1. See Results and Performance of the World Bank Group 2018 Appendices. Page 209-210 on safeguard outcome documentation; p. 223-28 “Engaging Citizens for Better Development Results”; p. 237 footnote 36; p. 240 footnote 76; p. 242 footnote 88, 90, 91, 92, 93, and 96; and p. 170, quoted at length: “In other cases, implementation deficiencies were recorded, but these varied widely, and it is not always clear why an MS rating was chosen instead of a lower rating. The descriptions of these deficiencies ranged from reporting on “health and safety concerns, leading to the unnecessary and preventable loss of lives and properties in the project contracts” in an Ethiopian road project, to a “lack of proper cleaning of a river bed from construction waste” in Georgia, to a “lack of reporting on the status of the Resettlement Action Plan” in an African regional project.”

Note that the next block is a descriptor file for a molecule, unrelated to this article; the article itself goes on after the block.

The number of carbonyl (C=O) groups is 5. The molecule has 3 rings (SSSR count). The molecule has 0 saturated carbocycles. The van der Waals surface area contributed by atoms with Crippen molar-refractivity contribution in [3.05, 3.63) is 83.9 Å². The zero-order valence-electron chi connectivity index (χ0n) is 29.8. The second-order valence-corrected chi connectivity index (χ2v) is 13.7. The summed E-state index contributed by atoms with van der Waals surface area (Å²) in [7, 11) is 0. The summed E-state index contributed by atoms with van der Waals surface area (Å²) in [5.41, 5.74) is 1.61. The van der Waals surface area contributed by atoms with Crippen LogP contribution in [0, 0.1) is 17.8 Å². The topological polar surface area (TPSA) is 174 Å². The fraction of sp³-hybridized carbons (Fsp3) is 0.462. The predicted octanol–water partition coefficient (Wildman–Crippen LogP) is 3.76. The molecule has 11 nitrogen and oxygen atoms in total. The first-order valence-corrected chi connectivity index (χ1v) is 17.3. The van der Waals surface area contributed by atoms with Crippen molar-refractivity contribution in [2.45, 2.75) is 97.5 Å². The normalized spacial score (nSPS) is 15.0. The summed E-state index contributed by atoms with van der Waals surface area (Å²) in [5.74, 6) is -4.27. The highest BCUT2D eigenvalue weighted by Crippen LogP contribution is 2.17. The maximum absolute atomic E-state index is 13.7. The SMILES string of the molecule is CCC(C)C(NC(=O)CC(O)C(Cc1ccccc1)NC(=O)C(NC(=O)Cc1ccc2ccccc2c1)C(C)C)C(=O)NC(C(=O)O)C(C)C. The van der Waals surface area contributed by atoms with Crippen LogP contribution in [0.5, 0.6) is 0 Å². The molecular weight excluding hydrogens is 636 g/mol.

This article was originally published in the Accountability Console Newsletter, where AC’s Research team shares research and insights from the world’s most comprehensive database of Independent Accountability Mechanism (IAM) complaints, the Accountability Console. Click here if you would like to subscribe to the monthly Console Newsletter. To read the rest of the Understanding Community Harm series, click here: livelihoods, gender-based violence, displacement, environmental impacts, consultation, disclosure, and due diligence.